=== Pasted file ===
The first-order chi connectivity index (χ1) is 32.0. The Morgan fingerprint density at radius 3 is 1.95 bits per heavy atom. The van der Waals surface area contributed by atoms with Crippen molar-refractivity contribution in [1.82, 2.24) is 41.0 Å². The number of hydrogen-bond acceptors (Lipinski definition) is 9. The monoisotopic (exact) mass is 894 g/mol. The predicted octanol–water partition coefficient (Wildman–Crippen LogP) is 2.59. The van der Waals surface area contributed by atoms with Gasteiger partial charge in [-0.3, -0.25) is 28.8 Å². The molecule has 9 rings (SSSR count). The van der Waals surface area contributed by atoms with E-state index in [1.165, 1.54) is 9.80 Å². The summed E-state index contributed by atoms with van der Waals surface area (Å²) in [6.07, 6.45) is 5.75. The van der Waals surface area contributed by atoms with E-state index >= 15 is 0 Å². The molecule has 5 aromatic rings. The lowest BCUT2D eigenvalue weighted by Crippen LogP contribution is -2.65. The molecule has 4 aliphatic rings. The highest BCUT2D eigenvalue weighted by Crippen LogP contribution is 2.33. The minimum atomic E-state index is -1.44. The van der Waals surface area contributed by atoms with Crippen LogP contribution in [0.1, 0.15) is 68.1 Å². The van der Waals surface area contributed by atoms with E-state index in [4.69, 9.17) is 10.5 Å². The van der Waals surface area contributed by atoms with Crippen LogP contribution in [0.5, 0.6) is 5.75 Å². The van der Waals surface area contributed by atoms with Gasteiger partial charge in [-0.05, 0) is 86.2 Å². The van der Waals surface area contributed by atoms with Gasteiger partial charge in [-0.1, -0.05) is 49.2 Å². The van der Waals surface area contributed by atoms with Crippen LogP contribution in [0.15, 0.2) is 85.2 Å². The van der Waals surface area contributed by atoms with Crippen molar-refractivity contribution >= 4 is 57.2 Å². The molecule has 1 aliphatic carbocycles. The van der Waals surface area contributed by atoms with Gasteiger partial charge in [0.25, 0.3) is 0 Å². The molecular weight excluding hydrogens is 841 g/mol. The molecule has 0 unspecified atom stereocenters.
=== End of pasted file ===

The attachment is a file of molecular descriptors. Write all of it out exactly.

The first-order chi connectivity index (χ1) is 32.0. The Morgan fingerprint density at radius 3 is 1.95 bits per heavy atom. The van der Waals surface area contributed by atoms with Crippen molar-refractivity contribution in [1.82, 2.24) is 41.0 Å². The number of hydrogen-bond acceptors (Lipinski definition) is 9. The monoisotopic (exact) mass is 894 g/mol. The predicted octanol–water partition coefficient (Wildman–Crippen LogP) is 2.59. The van der Waals surface area contributed by atoms with Gasteiger partial charge in [-0.3, -0.25) is 28.8 Å². The molecule has 9 rings (SSSR count). The van der Waals surface area contributed by atoms with E-state index in [1.165, 1.54) is 9.80 Å². The summed E-state index contributed by atoms with van der Waals surface area (Å²) in [6.07, 6.45) is 5.75. The van der Waals surface area contributed by atoms with E-state index >= 15 is 0 Å². The molecule has 5 aromatic rings. The lowest BCUT2D eigenvalue weighted by Crippen LogP contribution is -2.65. The molecule has 4 aliphatic rings. The highest BCUT2D eigenvalue weighted by Crippen LogP contribution is 2.33. The minimum atomic E-state index is -1.44. The van der Waals surface area contributed by atoms with Crippen LogP contribution in [0.1, 0.15) is 68.1 Å². The van der Waals surface area contributed by atoms with E-state index in [4.69, 9.17) is 10.5 Å². The van der Waals surface area contributed by atoms with Crippen LogP contribution in [0.5, 0.6) is 5.75 Å². The van der Waals surface area contributed by atoms with Gasteiger partial charge in [-0.05, 0) is 86.2 Å². The van der Waals surface area contributed by atoms with Gasteiger partial charge in [-0.1, -0.05) is 49.2 Å². The van der Waals surface area contributed by atoms with Crippen LogP contribution in [0.15, 0.2) is 85.2 Å². The van der Waals surface area contributed by atoms with Crippen molar-refractivity contribution >= 4 is 57.2 Å². The molecule has 1 aliphatic carbocycles. The van der Waals surface area contributed by atoms with Gasteiger partial charge in [0.25, 0.3) is 0 Å². The molecular weight excluding hydrogens is 841 g/mol. The molecule has 0 unspecified atom stereocenters.